Teensys And Old Synth Chips, Together At Last

The ancient computers of yesteryear had hardware that’s hard to conceive of today; who would want a synthesizer on a chip when every computer made in the last 15 years has enough horsepower to synthesize sounds in software and output everything with CD quality audio? [Brian Peters] loves these old synth chips and decided to make them all work with a modern microcontroller.

Every major sound chip from the 80s is included in this roundup. The Commodore SID is there with a chip that includes working filters. The SN76489, the sound chip from the TI99 and BBC Micro are there, as is the TIA from the Atari consoles. Also featured is the Atari POKEY, found in the 8-bit Atari computers. The POKEY isn’t as popular as the SID, but it should be.

[Brian] connected all these chips up with Teensy 2.0 microcontrollers, and with the right software, was able to control these via MIDI. It’s a great way to listen to chiptunes the way they’re meant to be heard. You can check out some sound samples in the videos below.

Thanks [Wybren] for the tip.




25 thoughts on “Teensys And Old Synth Chips, Together At Last

    1. Agreed! Now, we just need some chiptune genius(es) (e.g. lft) to compose epic masterpieces using every chip, simultaneously :D
      Also, throw in an SPC700 (from the SNES) and, eh, why not… a YM2612 (Genesis/MD), for good measure ;)
      For the PC fans, you could add an OPL2 and/or OPL3.

  1. Don’t mean to be a buzzkill, but it’s worth pointing out that the video you mention for why the POKEY should be as popular as the SID is actually two POKEYs, and the POKEY doesn’t offer stereo either.

    Here’s one by the same guy with only one POKEY:

    That said, I do think the POKEY is still quite unique, and is definitely a staple of anyone’s childhood that had an Atari 8-bit computer or 5200.

    1. I came to Atari 8 bit quite late with an 800XL and a 1050 floppy deal. I spent hour upon hour playing with Pokeys unmodulated ‘volume only’ mode – 4 bit samples can be made to sound surprisingly good out of a cheap portable TV speaker, even two track sequencing by adding values and dividing by two! I had a sampler (2 Bit Systems Replay) that plugged in the cartridge slot and into a walkman. Most software that had any sample playback (few in number) turned off the video, but I found you could compensate quite acceptably for video by playing with the scan width, riding the beam and adding NOPs to the interrupt code to equalise the delay. I also found that my vocal imitations of space alien lasers and explosions, if done at very low sample rates, actually sounded convincing and left people wondering how I had achieved them!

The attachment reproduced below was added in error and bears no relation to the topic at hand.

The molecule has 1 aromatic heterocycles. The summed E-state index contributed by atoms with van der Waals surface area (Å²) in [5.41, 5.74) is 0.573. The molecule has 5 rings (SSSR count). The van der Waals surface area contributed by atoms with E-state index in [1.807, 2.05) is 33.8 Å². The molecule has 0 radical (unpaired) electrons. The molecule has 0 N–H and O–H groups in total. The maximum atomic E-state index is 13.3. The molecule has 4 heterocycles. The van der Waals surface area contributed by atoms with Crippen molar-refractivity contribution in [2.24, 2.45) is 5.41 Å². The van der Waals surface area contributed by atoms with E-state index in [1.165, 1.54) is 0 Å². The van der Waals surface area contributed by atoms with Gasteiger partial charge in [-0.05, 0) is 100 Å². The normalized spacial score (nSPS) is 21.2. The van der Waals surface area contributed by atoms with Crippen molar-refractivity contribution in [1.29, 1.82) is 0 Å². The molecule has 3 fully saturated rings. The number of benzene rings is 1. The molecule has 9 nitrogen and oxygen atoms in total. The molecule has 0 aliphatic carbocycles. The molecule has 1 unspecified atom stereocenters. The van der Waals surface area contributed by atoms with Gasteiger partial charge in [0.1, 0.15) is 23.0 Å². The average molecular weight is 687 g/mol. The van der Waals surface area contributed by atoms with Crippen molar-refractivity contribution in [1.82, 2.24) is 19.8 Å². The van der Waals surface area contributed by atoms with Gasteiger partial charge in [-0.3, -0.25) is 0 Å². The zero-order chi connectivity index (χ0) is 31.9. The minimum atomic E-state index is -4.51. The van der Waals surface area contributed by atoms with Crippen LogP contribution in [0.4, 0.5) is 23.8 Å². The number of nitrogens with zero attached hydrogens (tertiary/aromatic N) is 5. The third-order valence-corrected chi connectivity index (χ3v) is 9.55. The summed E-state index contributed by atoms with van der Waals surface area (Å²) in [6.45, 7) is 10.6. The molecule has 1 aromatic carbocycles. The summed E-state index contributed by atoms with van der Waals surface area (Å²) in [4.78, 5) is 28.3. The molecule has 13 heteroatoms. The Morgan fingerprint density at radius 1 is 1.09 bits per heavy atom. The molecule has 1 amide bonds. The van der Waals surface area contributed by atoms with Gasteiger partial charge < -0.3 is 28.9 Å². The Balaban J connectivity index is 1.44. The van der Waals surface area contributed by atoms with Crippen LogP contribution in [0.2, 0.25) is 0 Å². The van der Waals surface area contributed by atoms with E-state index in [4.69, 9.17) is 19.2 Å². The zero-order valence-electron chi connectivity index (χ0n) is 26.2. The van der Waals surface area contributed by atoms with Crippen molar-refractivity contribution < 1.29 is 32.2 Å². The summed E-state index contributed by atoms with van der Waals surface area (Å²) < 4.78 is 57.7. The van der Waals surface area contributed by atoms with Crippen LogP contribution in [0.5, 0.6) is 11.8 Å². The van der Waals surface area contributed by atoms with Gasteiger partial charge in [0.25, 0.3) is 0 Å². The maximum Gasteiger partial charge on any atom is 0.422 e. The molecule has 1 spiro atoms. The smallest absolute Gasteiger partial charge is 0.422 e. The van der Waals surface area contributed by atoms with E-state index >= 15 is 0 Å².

1. Just for discussion reasons, this is not MIDI, this is also not a project which can be done, again and again. This, with respect is work in progress. Midibox guy has done it correctly, PCB’s in all formats, most open source. This is a breadboard project, which may or may not be verified. Not much work to change some software? OK if you have the skills, not so good if you don’t.

    1. Some chips are still available today, even from eBay sellers in China. I bought five SN76489AN for about $3. We’ll probably need a lot of projects like this one to even make a dent in the new-old-stock inventories.

      Other chips, like the SID6581, can be salvaged from otherwise dead C64’s.

  2. About the Atari POKEY: This chip is very different from the Commodore SID. It uses the screen oscillator, and 4 dividers that can divide this frequency with any number between 0 and 255. The 8 bit is thus a frequency resolution. You can cascade 2 dividers, allowing for lower frequencies. An interesting but important side effect of this method, is that the result is a pythagorean tuning, not 12 tone equal temperament. This tuning sounds purer in some keys and modes, but due to a “wolf fifth”, is sounds way off in others. If you modulate from one key into another, the feel of your music will change dramatically. So you will have to compose for this, should you want to use this chip.

    I enjoyed it as a kid, noticed is was off in some keys, but I still like pythagorean tuning to this day. So the Atari trained my hearing so that I got a liking for old church music as well as persian and arabic tunings!

    I have documents about the precise tuning and noise aspects of the POKEY. I will put these on wikipedia, or you can contact me at behanger (o) retecool .com

  3. Hi – please – you are my last instance – could you pleeease help me with my easy Atari POKEY – Arduino project?

    I have wired:
    Uno pins 0-7 to Pokey D0-D7
    Uno pins 8-11 to Pokey A0-A3
    Uno pin 13 to Pokey CS0
    Pokey R/W to GND (but also I tryied to connect it to 5V)
    Pokey CS1 to 5V
    Pokey IRQ to 5V (but also I tryied not to connect it)
    Pokey Audio to jack (to repro) with rezistor to gnd)
    Pokey O2 to oscillator 1.8432MHz

    And this is my code:

    void setPins(byte iPORTB, byte iPORTD) {

    // Write CS pulse…
    digitalWrite(13, LOW); // CS0
    digitalWrite(13, HIGH); // CS0
    void setup() {
    DDRB = B00111111;
    DDRD = B11111111;
    digitalWrite(13, HIGH); // CS0

    setPins(B00001000, B01010000); // mva #%01010000 $D208 ; AUDCTL (8) – join 1+2 cannals, 1.77MHz
    setPins(B00000101, B10101111); // mva #%10101111 $D205 ; AUDC3 (5) – distortion and volume (max 15) canal 3
    setPins(B00000100, B01100000); // mva #%01100000 $D204 ; AUDF3 (4) – tone (frekvence) cannal 3 (E4=96)
    void loop() {

    Here are fotos:

    Thank you very much for your help and time…

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